Monday, December 31, 2018

The Year is over - Happy New Year 2019!

Some photos that summarize my year - a few of the moments I cherish in my memories.

I'll write more in the beginning of the new year! See you on the other side :)

Thursday, December 20, 2018

A silver lining

It's holiday time and it's not the easiest season for some of us. There's a lot of feeling in the air of "finishing up the year" and "how behind am I and I'm supposed to take off in the middle of it?". It's been too many long days and working late, and then the early morning wake up calls on wondering just a little on "why am I doing this?".

Well, every so often there comes that one moment when I realize why I do what I do. And why I feel that I try to make a difference. And that it is worth it. This week had one of those moments.

Part of my job is to handle a program where we share information and biological samples with academic researchers. If anyone wants something, they send me an email. This email address is spread around through PR campaigns and through websites. It also helps that my place of work is not unknown. One morning I saw an email from a parent, who has a child with a very rare serious disease. They were asking for help and wanted to get information on how to best treat their child. It's not the norm that non-researchers use the email. It's not for the public. However, it doesn't mean it's not answered. I reached out to the MDs and asked if they had any suggestions. Their response "we will take it from here, thank you!".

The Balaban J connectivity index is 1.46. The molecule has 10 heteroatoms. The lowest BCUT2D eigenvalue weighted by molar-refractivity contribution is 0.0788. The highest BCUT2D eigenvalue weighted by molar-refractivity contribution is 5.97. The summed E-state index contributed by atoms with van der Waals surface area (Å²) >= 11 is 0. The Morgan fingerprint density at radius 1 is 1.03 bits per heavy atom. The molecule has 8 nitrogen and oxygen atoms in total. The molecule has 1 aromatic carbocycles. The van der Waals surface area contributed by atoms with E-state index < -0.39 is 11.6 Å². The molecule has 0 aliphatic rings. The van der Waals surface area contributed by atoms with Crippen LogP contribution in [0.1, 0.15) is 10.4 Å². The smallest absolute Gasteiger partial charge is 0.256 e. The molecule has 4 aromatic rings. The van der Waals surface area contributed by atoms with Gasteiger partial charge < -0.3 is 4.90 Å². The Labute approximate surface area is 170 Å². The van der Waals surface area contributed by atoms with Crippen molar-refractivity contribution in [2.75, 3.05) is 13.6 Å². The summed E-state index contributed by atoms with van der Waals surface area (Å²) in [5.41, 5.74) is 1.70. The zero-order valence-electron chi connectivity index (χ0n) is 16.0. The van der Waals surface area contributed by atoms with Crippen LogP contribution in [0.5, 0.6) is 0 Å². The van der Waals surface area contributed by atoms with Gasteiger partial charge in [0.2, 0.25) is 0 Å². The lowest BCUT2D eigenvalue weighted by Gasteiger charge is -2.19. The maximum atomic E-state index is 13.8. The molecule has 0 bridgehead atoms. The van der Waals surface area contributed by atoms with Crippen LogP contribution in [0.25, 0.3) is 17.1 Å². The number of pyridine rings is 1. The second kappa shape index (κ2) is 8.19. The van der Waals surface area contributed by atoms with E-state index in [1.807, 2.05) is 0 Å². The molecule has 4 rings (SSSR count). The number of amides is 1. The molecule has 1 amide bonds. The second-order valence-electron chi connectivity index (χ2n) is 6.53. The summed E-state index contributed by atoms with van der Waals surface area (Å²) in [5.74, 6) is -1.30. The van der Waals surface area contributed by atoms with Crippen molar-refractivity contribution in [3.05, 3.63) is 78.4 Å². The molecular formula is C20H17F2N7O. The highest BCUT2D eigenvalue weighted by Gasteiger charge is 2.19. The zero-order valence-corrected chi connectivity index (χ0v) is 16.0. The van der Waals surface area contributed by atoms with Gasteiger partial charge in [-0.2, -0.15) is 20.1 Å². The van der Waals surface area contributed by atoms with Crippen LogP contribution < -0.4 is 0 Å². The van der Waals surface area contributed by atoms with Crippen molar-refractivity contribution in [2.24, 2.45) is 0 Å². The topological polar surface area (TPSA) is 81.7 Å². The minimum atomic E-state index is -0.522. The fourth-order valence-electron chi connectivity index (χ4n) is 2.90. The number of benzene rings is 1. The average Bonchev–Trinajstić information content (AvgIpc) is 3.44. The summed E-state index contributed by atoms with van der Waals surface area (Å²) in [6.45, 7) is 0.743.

It may sound small. It may even sound like it didn't have much to do with me and my actions. But knowing that I was part of building this program, and running it everyday, being able to give a helping hand, to give some hope and connect people - that's a huge part of why I do what I do. Those moments, while they seem small, are what makes it worth it. Because while they might seem small, they are by no means insignificant. Rare diseases, and especially in children, are exactly that - rare. And if ever there was a time the saying "it takes a village" is appropriate - to me it is that time.

Being able to share information, treatments and unpublished results to help better and to make more understanding - that's something that is near and dear to my heart.

It was exactly the reminder that I needed at this time. When the world is going nuts with commercial shopping and unnecessary plastic gifts, the reality of what really matters is good to realize. That small moments of hope and action can make a huge difference in the course of a life.